• I was not trying to write a generic print function for a python dict. The top rated comments already demonstrate how to pretty print a dict. My contribution was to write an alternative to json.dumps with '\t' for indenting instead of tabs in python 2.7. – Al Conrad Oct 8 '14 at 18:47
  • I agree with you about writing an alternative to json.dumps, for me the same problems as of json.dumps applies. Also, you could use a simple regex to change the indentation type, making your code simplier. – y.petremann Oct 8 '14 at 21:46
0

Here's something that will print any sort of nested dictionary, while keeping track of the "parent" dictionaries along the way.

dicList = list()

def prettierPrint(dic, dicList):
count = 0
for key, value in dic.iteritems():
    count+=1
    if str(value) == 'OrderedDict()':
        value = None
    if not isinstance(value, dict):
        print str(key) + ": " + str(value)
        print str(key) + ' was found in the following path:',
        print dicList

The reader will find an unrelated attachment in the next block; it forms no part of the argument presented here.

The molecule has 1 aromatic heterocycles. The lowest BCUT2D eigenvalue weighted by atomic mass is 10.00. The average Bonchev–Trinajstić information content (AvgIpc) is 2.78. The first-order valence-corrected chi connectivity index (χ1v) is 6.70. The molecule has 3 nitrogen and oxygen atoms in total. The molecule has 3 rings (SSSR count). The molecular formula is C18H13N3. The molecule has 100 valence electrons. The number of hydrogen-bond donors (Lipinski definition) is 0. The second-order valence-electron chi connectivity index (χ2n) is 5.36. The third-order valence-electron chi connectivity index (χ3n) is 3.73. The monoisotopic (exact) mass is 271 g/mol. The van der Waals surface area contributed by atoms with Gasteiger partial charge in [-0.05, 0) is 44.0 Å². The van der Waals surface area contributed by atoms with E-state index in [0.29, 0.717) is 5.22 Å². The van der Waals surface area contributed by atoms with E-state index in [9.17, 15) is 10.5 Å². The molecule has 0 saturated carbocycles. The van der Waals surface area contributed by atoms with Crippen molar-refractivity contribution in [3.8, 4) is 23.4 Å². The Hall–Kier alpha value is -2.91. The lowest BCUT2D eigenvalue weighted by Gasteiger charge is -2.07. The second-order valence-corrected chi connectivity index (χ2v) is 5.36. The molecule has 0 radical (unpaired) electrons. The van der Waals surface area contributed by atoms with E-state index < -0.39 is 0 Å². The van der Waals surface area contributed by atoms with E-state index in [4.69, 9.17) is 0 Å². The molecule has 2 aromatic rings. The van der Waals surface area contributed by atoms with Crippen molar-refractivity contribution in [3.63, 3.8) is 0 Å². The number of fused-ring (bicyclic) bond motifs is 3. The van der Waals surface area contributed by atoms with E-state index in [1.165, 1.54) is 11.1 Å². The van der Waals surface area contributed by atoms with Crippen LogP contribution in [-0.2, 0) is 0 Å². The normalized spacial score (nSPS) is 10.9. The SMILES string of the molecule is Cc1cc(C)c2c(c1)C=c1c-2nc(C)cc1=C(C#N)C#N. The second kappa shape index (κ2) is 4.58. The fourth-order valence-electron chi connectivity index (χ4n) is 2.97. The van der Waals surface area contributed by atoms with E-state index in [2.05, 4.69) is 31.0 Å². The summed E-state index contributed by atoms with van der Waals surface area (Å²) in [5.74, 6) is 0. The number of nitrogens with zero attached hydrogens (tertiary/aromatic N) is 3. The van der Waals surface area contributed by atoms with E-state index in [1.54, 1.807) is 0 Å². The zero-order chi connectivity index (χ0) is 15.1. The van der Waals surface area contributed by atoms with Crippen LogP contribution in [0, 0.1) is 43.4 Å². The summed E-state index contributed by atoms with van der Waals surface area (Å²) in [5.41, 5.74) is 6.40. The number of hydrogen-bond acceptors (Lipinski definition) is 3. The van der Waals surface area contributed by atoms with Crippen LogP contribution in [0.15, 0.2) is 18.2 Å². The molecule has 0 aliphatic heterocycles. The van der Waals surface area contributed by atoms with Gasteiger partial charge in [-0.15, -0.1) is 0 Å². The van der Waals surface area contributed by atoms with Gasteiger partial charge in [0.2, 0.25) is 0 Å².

print '\n'
    elif isinstance(value, dict):
        dicList.append(key)
        prettierPrint(value, dicList)
    if dicList:
         if count == len(dic):
             dicList.pop()
             count = 0

prettierPrint(dicExample, dicList)

This is a good starting point for printing according to different formats, like the one specified in OP. All you really need to do is operations around the Print blocks. Note that it looks to see if the value is 'OrderedDict()'. Depending on whether you're using something from Container datatypes Collections, you should make these sort of fail-safes so the elif block doesn't see it as an additional dictionary due to its name. As of now, an example dictionary like

example_dict = {'key1': 'value1',
            'key2': 'value2',
            'key3': {'key3a': 'value3a'},
            'key4': {'key4a': {'key4aa': 'value4aa',
                               'key4ab': 'value4ab',
                               'key4ac': 'value4ac'},
                     'key4b': 'value4b'}

will print